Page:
Ludwig Wittgenstein quotes

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Ludwig Wittgenstein

Birthdate: 26. April 1889
Date of death: 29. April 1951
Other names: Ludwig Josef Johann Wittgenstein

Ludwig Josef Johann Wittgenstein was an Austrian-British philosopher who worked primarily in logic, the philosophy of mathematics, the philosophy of mind, and the philosophy of language. From 1929 to 1947, Wittgenstein taught at the University of Cambridge. During his lifetime he published just one slim book, the 75-page Tractatus Logico-Philosophicus , one article, one book review and a children's dictionary. His voluminous manuscripts were edited and published posthumously. Philosophical Investigations appeared as a book in 1953, and has since come to be recognised as one of the most important works of philosophy in the twentieth century. His teacher Bertrand Russell described Wittgenstein as "the most perfect example I have ever known of genius as traditionally conceived; passionate, profound, intense, and dominating".

Born in Vienna into one of Europe's richest families, he inherited a large fortune from his father in 1913. He initially made some donations to artists and writers and then, in a period of severe personal depression after the First World War, he gave away his entire fortune to his brothers and sisters. Three of his brothers committed suicide, with Wittgenstein contemplating it too. He left academia several times—serving as an officer on the front line during World War I, where he was decorated a number of times for his courage; teaching in schools in remote Austrian villages where he encountered controversy for hitting children when they made mistakes in mathematics; and working as a hospital porter during World War II in London where he told patients not to take the drugs they were prescribed while largely managing to keep secret the fact that he was one of the world's most famous philosophers. He described philosophy as "the only work that gives me real satisfaction".

His philosophy is often divided into an early period, exemplified by the Tractatus, and a later period, articulated in the Philosophical Investigations. The early Wittgenstein was concerned with the logical relationship between propositions and the world and believed that by providing an account of the logic underlying this relationship, he had solved all philosophical problems. The later Wittgenstein rejected many of the assumptions of the Tractatus, arguing that the meaning of words is best understood as their use within a given language-game.

Works

Philosophical Investigations
Philosophical Investigations
Ludwig Wittgenstein
On Certainty
On Certainty
Ludwig Wittgenstein

Quotes Ludwig Wittgenstein

„Philosophy aims at the logical clarification of thoughts. Philosophy is not a body of doctrine but an activity.“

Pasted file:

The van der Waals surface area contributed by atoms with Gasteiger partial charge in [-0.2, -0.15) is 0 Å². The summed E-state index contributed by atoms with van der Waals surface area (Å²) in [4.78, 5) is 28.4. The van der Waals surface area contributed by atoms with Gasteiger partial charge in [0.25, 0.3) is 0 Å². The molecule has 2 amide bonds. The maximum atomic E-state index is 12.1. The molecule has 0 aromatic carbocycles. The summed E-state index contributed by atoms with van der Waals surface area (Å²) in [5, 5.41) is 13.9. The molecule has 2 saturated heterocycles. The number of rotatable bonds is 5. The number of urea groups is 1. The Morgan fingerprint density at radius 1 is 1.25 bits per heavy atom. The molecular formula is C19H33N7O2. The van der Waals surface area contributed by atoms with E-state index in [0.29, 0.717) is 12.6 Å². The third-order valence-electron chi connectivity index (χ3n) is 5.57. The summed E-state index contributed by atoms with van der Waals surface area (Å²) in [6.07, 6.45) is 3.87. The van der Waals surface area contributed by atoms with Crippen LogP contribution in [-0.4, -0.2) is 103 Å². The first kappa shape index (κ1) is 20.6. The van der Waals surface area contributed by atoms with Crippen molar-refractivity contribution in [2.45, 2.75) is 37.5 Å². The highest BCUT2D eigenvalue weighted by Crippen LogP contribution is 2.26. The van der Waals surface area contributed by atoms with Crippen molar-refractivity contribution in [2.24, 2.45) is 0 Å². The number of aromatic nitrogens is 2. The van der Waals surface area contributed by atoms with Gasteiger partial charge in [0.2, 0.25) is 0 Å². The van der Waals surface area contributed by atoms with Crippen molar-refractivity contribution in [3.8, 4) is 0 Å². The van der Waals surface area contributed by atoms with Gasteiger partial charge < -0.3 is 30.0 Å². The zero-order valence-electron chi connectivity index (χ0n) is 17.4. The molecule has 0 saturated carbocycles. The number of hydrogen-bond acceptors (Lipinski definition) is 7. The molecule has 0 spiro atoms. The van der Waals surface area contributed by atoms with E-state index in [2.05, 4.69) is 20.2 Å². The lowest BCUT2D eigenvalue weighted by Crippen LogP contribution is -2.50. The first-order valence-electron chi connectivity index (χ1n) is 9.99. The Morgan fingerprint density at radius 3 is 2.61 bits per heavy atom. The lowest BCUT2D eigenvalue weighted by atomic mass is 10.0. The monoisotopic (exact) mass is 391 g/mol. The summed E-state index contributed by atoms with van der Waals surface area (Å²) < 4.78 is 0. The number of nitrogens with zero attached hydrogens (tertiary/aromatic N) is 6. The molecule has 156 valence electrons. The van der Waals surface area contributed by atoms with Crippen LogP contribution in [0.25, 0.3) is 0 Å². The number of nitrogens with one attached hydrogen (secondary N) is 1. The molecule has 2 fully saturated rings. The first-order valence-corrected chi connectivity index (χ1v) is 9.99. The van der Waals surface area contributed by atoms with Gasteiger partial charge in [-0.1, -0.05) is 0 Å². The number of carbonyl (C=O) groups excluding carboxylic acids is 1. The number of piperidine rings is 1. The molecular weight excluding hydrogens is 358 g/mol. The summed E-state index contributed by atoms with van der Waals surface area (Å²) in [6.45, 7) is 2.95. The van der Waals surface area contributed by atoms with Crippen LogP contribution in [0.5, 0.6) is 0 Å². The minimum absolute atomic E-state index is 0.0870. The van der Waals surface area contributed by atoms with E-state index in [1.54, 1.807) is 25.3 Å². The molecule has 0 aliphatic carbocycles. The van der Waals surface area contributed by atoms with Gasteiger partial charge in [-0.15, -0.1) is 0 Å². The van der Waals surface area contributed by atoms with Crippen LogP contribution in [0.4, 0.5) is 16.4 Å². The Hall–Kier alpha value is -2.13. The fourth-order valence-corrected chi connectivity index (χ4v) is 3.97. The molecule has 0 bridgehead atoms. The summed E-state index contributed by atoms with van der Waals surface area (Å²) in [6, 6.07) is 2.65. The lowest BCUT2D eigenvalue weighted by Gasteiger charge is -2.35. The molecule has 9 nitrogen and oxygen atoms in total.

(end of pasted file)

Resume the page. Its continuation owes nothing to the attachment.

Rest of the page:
—  Ludwig Wittgenstein

Variant translation: Philosophy is not a theory but an activity. A philosophical work consists essentially of elucidations. The result of philosophy is not a number of "philosophical propositions." but to make propositions clear.
Original German: Der Zweck der Philosophie ist die logische Klärung der Gedanken. Die Philosophie ist keine Lehre, sondern eine Tätigkeit. Ein philosophisches Werk besteht wesentlich aus Erläuterungen. Das Resultat der Philosophie sind nicht „philosophische Sätze“, sondern das Klarwerden von Sätzen. Die Philosophie soll die Gedanken, die sonst, gleichsam, trübe und verschwommen sind, klar machen und scharf abgrenzen.
1920s, Tractatus Logico-Philosophicus (1922)
Context: Philosophy aims at the logical clarification of thoughts. Philosophy is not a body of doctrine but an activity. A philosophical work consists essentially of elucidations. Philosophy does not result in 'philosophical propositions', but rather in the clarification of propositions. Without philosophy thoughts are, as it were, cloudy and indistinct: its task is to make them clear and to give them sharp boundaries. (4.112)

„Not how the world is, but that it is, is the mystery.“

—  Ludwig Wittgenstein

Variant translation: The mystical is not how the world is, but that it is.
Original German: Nicht wie die Welt ist, ist das Mystische, sondern dass sie ist.
1920s, Tractatus Logico-Philosophicus (1922)
Variant: The mystical is not how the world is, but that it is.
Context: It is not how things are in the world that is mystical, but that it exists. (6.44)

„I don't know why we are here, but I'm pretty sure that it is not in order to enjoy ourselves.“

—  Ludwig Wittgenstein

As quoted in The Beginning of the End (2004) by Peter Hershey, p. 109